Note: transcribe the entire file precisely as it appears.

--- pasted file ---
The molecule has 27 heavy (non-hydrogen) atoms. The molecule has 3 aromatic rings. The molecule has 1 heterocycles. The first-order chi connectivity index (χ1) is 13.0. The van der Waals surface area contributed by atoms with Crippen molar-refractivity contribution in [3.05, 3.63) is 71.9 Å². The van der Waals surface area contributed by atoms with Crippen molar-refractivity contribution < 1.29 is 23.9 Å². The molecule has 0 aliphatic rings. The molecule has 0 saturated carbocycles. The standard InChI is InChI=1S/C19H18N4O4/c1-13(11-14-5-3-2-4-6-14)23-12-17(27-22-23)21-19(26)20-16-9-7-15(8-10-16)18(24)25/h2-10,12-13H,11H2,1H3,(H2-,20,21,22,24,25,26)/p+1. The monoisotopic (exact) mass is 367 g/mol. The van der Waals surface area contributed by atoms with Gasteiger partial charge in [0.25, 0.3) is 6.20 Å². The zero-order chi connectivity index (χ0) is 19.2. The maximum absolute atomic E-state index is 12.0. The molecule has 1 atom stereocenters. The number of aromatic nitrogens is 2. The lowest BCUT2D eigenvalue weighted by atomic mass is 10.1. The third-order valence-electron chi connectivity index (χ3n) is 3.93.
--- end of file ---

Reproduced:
The molecule has 27 heavy (non-hydrogen) atoms. The molecule has 3 aromatic rings. The molecule has 1 heterocycles. The first-order chi connectivity index (χ1) is 13.0. The van der Waals surface area contributed by atoms with Crippen molar-refractivity contribution in [3.05, 3.63) is 71.9 Å². The van der Waals surface area contributed by atoms with Crippen molar-refractivity contribution < 1.29 is 23.9 Å². The molecule has 0 aliphatic rings. The molecule has 0 saturated carbocycles. The standard InChI is InChI=1S/C19H18N4O4/c1-13(11-14-5-3-2-4-6-14)23-12-17(27-22-23)21-19(26)20-16-9-7-15(8-10-16)18(24)25/h2-10,12-13H,11H2,1H3,(H2-,20,21,22,24,25,26)/p+1. The monoisotopic (exact) mass is 367 g/mol. The van der Waals surface area contributed by atoms with Gasteiger partial charge in [0.25, 0.3) is 6.20 Å². The zero-order chi connectivity index (χ0) is 19.2. The maximum absolute atomic E-state index is 12.0. The molecule has 1 atom stereocenters. The number of aromatic nitrogens is 2. The lowest BCUT2D eigenvalue weighted by atomic mass is 10.1. The third-order valence-electron chi connectivity index (χ3n) is 3.93.